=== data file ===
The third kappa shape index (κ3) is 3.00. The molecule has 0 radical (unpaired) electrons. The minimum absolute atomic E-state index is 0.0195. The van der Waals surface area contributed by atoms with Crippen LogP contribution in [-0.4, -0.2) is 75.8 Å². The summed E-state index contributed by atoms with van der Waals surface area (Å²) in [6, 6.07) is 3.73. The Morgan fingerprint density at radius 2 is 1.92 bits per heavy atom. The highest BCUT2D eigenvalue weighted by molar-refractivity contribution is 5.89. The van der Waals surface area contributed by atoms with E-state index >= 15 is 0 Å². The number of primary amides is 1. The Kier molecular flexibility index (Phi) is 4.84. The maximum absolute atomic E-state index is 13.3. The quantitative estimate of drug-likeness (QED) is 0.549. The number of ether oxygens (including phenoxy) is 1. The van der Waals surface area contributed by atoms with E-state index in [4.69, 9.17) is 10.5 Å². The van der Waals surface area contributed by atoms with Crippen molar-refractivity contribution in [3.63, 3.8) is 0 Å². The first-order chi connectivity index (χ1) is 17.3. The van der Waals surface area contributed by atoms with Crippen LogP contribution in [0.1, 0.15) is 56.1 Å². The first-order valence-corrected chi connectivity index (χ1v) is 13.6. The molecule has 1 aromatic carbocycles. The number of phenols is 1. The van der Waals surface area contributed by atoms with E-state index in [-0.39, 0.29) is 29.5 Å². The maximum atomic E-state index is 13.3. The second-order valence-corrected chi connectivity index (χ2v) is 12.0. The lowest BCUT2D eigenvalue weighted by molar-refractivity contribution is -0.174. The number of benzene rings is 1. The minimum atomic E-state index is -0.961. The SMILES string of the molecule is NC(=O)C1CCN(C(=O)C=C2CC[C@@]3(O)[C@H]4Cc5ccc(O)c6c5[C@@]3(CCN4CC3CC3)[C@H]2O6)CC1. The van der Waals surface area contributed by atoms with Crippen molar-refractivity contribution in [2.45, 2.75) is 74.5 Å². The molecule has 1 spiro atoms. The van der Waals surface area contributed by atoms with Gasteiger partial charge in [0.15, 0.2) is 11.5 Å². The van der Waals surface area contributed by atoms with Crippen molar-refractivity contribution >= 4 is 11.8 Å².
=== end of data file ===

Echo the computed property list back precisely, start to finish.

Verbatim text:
The third kappa shape index (κ3) is 3.00. The molecule has 0 radical (unpaired) electrons. The minimum absolute atomic E-state index is 0.0195. The van der Waals surface area contributed by atoms with Crippen LogP contribution in [-0.4, -0.2) is 75.8 Å². The summed E-state index contributed by atoms with van der Waals surface area (Å²) in [6, 6.07) is 3.73. The Morgan fingerprint density at radius 2 is 1.92 bits per heavy atom. The highest BCUT2D eigenvalue weighted by molar-refractivity contribution is 5.89. The van der Waals surface area contributed by atoms with E-state index >= 15 is 0 Å². The number of primary amides is 1. The Kier molecular flexibility index (Phi) is 4.84. The maximum absolute atomic E-state index is 13.3. The quantitative estimate of drug-likeness (QED) is 0.549. The number of ether oxygens (including phenoxy) is 1. The van der Waals surface area contributed by atoms with E-state index in [4.69, 9.17) is 10.5 Å². The van der Waals surface area contributed by atoms with Crippen molar-refractivity contribution in [3.63, 3.8) is 0 Å². The first-order chi connectivity index (χ1) is 17.3. The van der Waals surface area contributed by atoms with Crippen LogP contribution in [0.1, 0.15) is 56.1 Å². The first-order valence-corrected chi connectivity index (χ1v) is 13.6. The molecule has 1 aromatic carbocycles. The number of phenols is 1. The van der Waals surface area contributed by atoms with E-state index in [-0.39, 0.29) is 29.5 Å². The maximum atomic E-state index is 13.3. The second-order valence-corrected chi connectivity index (χ2v) is 12.0. The lowest BCUT2D eigenvalue weighted by molar-refractivity contribution is -0.174. The number of benzene rings is 1. The minimum atomic E-state index is -0.961. The SMILES string of the molecule is NC(=O)C1CCN(C(=O)C=C2CC[C@@]3(O)[C@H]4Cc5ccc(O)c6c5[C@@]3(CCN4CC3CC3)[C@H]2O6)CC1. The van der Waals surface area contributed by atoms with Crippen molar-refractivity contribution in [2.45, 2.75) is 74.5 Å². The molecule has 1 spiro atoms. The van der Waals surface area contributed by atoms with Gasteiger partial charge in [0.15, 0.2) is 11.5 Å². The van der Waals surface area contributed by atoms with Crippen molar-refractivity contribution >= 4 is 11.8 Å².